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Mild Weather Causing Early Bloom In Some Perennials

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Perennials like crocuses are designed to survive early thaws, like the one the D.C. area is experiencing.
Carrie Eberhardt: http://www.flickr.com/photos/cjrphotos/5575332297/
Perennials like crocuses are designed to survive early thaws, like the one the D.C. area is experiencing.

With temperatures in the region rising to the mid-60s for the third day in a row, you might find that your backyard perennials are confusing the mild weather with an early spring.

About this time back in 2010 we were just 48-hours away the 20 to 35 inches of blizzard conditions dubbed  "Snowmageddon." Two years later, it almost feels like spring, and that's causing certain perennial blooms to begin poking green shoots through the soil like it was May.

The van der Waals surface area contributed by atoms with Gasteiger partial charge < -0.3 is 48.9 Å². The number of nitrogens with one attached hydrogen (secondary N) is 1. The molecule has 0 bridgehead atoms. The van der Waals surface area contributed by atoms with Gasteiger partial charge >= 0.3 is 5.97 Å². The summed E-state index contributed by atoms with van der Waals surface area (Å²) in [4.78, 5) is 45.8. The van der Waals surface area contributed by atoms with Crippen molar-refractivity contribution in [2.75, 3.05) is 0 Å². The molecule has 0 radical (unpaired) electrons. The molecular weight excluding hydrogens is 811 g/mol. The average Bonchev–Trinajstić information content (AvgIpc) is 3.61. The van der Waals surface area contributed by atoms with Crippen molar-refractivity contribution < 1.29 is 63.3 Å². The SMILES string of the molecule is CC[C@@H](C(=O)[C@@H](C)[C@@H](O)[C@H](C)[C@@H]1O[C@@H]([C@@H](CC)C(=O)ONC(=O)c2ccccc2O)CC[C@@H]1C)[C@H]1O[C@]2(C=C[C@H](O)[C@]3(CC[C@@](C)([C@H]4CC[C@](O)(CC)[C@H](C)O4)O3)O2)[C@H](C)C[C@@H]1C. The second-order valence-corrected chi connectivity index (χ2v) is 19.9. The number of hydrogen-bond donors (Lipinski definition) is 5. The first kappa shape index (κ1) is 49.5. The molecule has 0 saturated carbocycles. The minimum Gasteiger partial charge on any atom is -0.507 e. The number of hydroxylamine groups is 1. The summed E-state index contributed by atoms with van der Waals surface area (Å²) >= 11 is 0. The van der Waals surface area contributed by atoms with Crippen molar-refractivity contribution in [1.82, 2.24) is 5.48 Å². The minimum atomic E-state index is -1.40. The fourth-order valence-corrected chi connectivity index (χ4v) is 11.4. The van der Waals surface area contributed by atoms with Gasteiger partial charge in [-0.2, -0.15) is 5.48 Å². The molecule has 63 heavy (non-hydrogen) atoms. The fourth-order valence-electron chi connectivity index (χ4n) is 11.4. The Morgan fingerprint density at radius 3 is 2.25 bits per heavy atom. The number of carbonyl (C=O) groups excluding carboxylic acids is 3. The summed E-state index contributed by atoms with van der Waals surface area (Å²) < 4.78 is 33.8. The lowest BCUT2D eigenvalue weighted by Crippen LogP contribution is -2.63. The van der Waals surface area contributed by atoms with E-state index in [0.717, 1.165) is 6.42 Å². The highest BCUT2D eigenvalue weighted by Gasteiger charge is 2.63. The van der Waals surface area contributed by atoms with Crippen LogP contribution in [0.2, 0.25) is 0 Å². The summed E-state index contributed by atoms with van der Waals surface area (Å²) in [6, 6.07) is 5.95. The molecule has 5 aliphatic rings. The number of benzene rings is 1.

Margaret Pooler a research geneticist with the National Arboretum says she's not surprised: "What we're seeing with some of these plants coming up and breaking dormancy is totally natural, based on this unusual weather that we're having this year." 

But, it is February and if we get hit with another storm, what then?

"Some of the more sensitive plants might get some freeze damage or get cold stress depending on how long the cold spell lasts," says Pooler.

If it does snow, Pooler says perennials like crocuses are designed to bloom early and should be just fine.

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